The next big (read: nine-figure) consumer internet acquisition may involve an unexpected buyer – CNN.

According to Reuters’ Felix Salmon, the Time Warner-owned cable news network could announce as early as Tuesday that it is acquiring Mashable, one of the most popular tech/social media blogs for a figure that could be north of $200m.

It wouldn’t be CNN’s first ‘tech’ acquisition. As The Guardian notes, the news network purchased an iPad news aggregator called Zite in 2011 for an amount reportedly in the range of $20m to $25m.

But the $200m plus CNN is apparently negotiating to pay would make Mashable one of the largest blog acquisitions ever, and would also make Pete Cashmore, the Scotland native who founded Mashable in 2005 when he was 19 years-old, one of new media’s biggest success stories.

The big question: is this rumour for real?

There have been numerous M&A rumors around Mashable for several years now. The site, which receives somewhere between 15m and 20m unique visitors each month depending on who you ask, was reportedly of interest to AOL for some time. An AOL deal, if one was being looked at, obviously never happened, and arguably a CNN marriage makes more sense as Mashable already has a distribution partnership with CNN and Cashmore is currently a CNN contributor. The relationship between CNN and Mashable makes the rumour of an imminent acquisition plausible.

Some, however, question whether CNN can justify a $200m price tag for Mashable. paidContent’s Staci Kramer, for instance, writes, “I don’t see Turner paying $200m—or even coming close—for it.”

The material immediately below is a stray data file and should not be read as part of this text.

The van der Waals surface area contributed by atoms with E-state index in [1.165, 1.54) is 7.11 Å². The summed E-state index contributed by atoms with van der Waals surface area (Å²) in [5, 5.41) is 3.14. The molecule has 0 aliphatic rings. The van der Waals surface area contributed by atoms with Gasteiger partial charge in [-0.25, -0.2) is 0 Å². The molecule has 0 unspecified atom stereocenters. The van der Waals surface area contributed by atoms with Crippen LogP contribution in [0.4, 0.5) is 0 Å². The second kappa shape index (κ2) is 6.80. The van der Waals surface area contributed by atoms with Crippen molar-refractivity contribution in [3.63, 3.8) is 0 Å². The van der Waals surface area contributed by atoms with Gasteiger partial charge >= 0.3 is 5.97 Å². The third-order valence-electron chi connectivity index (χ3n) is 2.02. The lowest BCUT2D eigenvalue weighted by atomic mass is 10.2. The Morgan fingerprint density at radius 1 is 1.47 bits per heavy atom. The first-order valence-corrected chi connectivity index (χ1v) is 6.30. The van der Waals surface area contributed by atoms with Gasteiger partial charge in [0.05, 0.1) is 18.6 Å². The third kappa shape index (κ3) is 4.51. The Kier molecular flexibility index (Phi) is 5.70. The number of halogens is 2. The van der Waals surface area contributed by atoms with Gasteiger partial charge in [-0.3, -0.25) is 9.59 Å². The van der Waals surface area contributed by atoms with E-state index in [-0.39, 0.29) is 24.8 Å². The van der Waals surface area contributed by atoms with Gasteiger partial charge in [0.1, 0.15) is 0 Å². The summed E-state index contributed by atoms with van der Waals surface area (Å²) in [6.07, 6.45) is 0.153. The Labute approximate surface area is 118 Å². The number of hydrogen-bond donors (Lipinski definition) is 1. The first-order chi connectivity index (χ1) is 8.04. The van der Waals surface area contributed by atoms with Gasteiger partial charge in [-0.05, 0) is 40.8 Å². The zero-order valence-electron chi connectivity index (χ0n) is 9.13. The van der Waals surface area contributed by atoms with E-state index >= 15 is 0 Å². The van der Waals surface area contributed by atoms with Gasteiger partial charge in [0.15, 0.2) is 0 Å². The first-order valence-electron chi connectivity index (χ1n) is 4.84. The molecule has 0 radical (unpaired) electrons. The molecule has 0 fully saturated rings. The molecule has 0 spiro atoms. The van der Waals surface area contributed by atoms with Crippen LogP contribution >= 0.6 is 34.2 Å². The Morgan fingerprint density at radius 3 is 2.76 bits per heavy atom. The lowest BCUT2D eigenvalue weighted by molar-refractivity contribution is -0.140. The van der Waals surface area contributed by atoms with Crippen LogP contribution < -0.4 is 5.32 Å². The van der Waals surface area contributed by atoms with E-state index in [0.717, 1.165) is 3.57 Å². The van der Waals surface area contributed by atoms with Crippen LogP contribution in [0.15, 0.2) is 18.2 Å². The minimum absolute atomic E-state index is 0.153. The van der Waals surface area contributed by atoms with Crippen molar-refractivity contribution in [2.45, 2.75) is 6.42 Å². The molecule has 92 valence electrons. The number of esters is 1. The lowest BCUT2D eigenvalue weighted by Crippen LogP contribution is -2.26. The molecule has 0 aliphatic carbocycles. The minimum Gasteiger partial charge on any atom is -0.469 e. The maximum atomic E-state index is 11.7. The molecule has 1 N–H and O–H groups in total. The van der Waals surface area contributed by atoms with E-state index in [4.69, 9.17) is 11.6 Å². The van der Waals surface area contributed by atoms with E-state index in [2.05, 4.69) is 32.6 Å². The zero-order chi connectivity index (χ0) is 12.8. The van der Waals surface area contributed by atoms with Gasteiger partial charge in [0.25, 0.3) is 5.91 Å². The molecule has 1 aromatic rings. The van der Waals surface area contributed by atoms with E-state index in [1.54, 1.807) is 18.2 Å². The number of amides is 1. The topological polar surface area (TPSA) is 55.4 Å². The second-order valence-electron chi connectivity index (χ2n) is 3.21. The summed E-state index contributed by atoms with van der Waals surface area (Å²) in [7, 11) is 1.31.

And she has a point. Critics question the quality of Mashable’s content. Recent posts like 3 Ways to Woo a Startup Into Hiring You, 10 Awesome Accessories to Organize Your Office and 6 Things You Wish Your iPad Could Do for Business show why Mashable, more than perhaps any other tech blog, is all about the pageviews. That leads to a lot of linkbait posts, like top 10 lists, which hasn’t helped Mashable recruit the type of ‘serious’ audiences other tech and social media blogs can boast about.

This, of course, doesn’t mean that Mashable isn’t potentially a valuable property to a suitor like CNN. But AOL’s disastrous acquisition of TechCrunch, which is just one of the company’s less-than-stellar blog buys, and other deals that haven’t exactly panned out so well (like Guardian Media’s acquisition of paidContent), suggests that a $200m acquisition of any blog is risky. Put simply, the trend is not in favor of nine-figure blog M&A.

With this in mind, if CNN is actually considering shelling out $200m or more for Mashable, it would appear that the old media stalwart didn’t get the news: buying a popular blog, retaining key staff, maintaining an audience and making money are much easier said than done.